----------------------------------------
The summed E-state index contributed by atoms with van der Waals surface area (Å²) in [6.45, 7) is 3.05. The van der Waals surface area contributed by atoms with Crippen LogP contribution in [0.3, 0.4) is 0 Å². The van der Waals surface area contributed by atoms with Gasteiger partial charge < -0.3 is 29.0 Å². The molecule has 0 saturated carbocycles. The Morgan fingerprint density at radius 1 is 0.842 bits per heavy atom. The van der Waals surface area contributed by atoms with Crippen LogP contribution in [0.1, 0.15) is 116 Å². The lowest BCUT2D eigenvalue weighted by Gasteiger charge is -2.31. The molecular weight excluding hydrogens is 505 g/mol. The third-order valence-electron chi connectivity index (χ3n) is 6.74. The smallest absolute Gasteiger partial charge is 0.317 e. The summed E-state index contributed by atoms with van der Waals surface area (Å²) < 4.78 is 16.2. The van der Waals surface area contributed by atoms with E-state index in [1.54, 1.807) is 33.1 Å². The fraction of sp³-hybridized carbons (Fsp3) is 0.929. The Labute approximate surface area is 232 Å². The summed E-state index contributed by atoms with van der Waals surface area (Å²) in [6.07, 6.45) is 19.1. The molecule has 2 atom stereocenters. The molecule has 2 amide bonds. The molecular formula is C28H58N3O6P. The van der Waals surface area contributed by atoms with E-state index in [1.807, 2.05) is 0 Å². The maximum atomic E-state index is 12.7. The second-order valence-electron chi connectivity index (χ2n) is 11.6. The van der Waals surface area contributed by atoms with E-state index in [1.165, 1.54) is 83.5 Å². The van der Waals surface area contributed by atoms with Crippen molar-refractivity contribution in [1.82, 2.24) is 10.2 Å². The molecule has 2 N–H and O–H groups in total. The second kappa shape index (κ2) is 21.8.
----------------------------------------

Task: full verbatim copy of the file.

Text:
The summed E-state index contributed by atoms with van der Waals surface area (Å²) in [6.45, 7) is 3.05. The van der Waals surface area contributed by atoms with Crippen LogP contribution in [0.3, 0.4) is 0 Å². The van der Waals surface area contributed by atoms with Gasteiger partial charge < -0.3 is 29.0 Å². The molecule has 0 saturated carbocycles. The Morgan fingerprint density at radius 1 is 0.842 bits per heavy atom. The van der Waals surface area contributed by atoms with Crippen LogP contribution in [0.1, 0.15) is 116 Å². The lowest BCUT2D eigenvalue weighted by Gasteiger charge is -2.31. The molecular weight excluding hydrogens is 505 g/mol. The third-order valence-electron chi connectivity index (χ3n) is 6.74. The smallest absolute Gasteiger partial charge is 0.317 e. The summed E-state index contributed by atoms with van der Waals surface area (Å²) < 4.78 is 16.2. The van der Waals surface area contributed by atoms with E-state index in [1.54, 1.807) is 33.1 Å². The fraction of sp³-hybridized carbons (Fsp3) is 0.929. The Labute approximate surface area is 232 Å². The summed E-state index contributed by atoms with van der Waals surface area (Å²) in [6.07, 6.45) is 19.1. The molecule has 2 atom stereocenters. The molecule has 2 amide bonds. The molecular formula is C28H58N3O6P. The van der Waals surface area contributed by atoms with E-state index in [1.807, 2.05) is 0 Å². The maximum atomic E-state index is 12.7. The second-order valence-electron chi connectivity index (χ2n) is 11.6. The van der Waals surface area contributed by atoms with E-state index in [1.165, 1.54) is 83.5 Å². The van der Waals surface area contributed by atoms with Crippen molar-refractivity contribution in [1.82, 2.24) is 10.2 Å². The molecule has 2 N–H and O–H groups in total. The second kappa shape index (κ2) is 21.8.